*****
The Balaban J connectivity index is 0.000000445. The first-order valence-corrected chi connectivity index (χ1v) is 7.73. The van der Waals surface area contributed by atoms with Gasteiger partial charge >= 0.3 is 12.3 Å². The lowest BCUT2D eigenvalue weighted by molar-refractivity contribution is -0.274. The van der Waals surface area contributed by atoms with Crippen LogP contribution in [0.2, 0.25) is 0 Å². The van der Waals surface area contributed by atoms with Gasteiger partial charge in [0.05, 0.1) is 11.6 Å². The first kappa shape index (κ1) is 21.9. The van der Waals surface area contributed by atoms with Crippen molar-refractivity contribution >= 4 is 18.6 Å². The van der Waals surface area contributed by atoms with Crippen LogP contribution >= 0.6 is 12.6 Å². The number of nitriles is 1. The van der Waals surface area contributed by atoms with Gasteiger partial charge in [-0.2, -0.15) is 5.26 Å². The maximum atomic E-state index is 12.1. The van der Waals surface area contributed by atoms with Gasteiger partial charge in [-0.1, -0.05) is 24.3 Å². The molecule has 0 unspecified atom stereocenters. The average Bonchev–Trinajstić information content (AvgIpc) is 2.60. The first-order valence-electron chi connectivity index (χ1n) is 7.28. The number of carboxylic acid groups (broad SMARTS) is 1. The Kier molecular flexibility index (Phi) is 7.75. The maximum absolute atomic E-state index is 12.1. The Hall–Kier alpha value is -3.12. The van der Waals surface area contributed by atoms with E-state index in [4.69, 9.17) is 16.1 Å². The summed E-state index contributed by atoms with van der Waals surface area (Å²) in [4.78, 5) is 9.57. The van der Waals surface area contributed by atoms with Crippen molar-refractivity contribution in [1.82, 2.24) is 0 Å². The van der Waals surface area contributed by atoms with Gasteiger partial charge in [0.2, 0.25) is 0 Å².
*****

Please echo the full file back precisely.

The Balaban J connectivity index is 0.000000445. The first-order valence-corrected chi connectivity index (χ1v) is 7.73. The van der Waals surface area contributed by atoms with Gasteiger partial charge >= 0.3 is 12.3 Å². The lowest BCUT2D eigenvalue weighted by molar-refractivity contribution is -0.274. The van der Waals surface area contributed by atoms with Crippen LogP contribution in [0.2, 0.25) is 0 Å². The van der Waals surface area contributed by atoms with Gasteiger partial charge in [0.05, 0.1) is 11.6 Å². The first kappa shape index (κ1) is 21.9. The van der Waals surface area contributed by atoms with Crippen molar-refractivity contribution >= 4 is 18.6 Å². The van der Waals surface area contributed by atoms with Crippen LogP contribution >= 0.6 is 12.6 Å². The number of nitriles is 1. The van der Waals surface area contributed by atoms with Gasteiger partial charge in [-0.2, -0.15) is 5.26 Å². The maximum atomic E-state index is 12.1. The van der Waals surface area contributed by atoms with Gasteiger partial charge in [-0.1, -0.05) is 24.3 Å². The molecule has 0 unspecified atom stereocenters. The average Bonchev–Trinajstić information content (AvgIpc) is 2.60. The first-order valence-electron chi connectivity index (χ1n) is 7.28. The number of carboxylic acid groups (broad SMARTS) is 1. The Kier molecular flexibility index (Phi) is 7.75. The maximum absolute atomic E-state index is 12.1. The Hall–Kier alpha value is -3.12. The van der Waals surface area contributed by atoms with E-state index in [4.69, 9.17) is 16.1 Å². The summed E-state index contributed by atoms with van der Waals surface area (Å²) in [4.78, 5) is 9.57. The van der Waals surface area contributed by atoms with Crippen molar-refractivity contribution in [1.82, 2.24) is 0 Å². The van der Waals surface area contributed by atoms with Gasteiger partial charge in [0.2, 0.25) is 0 Å².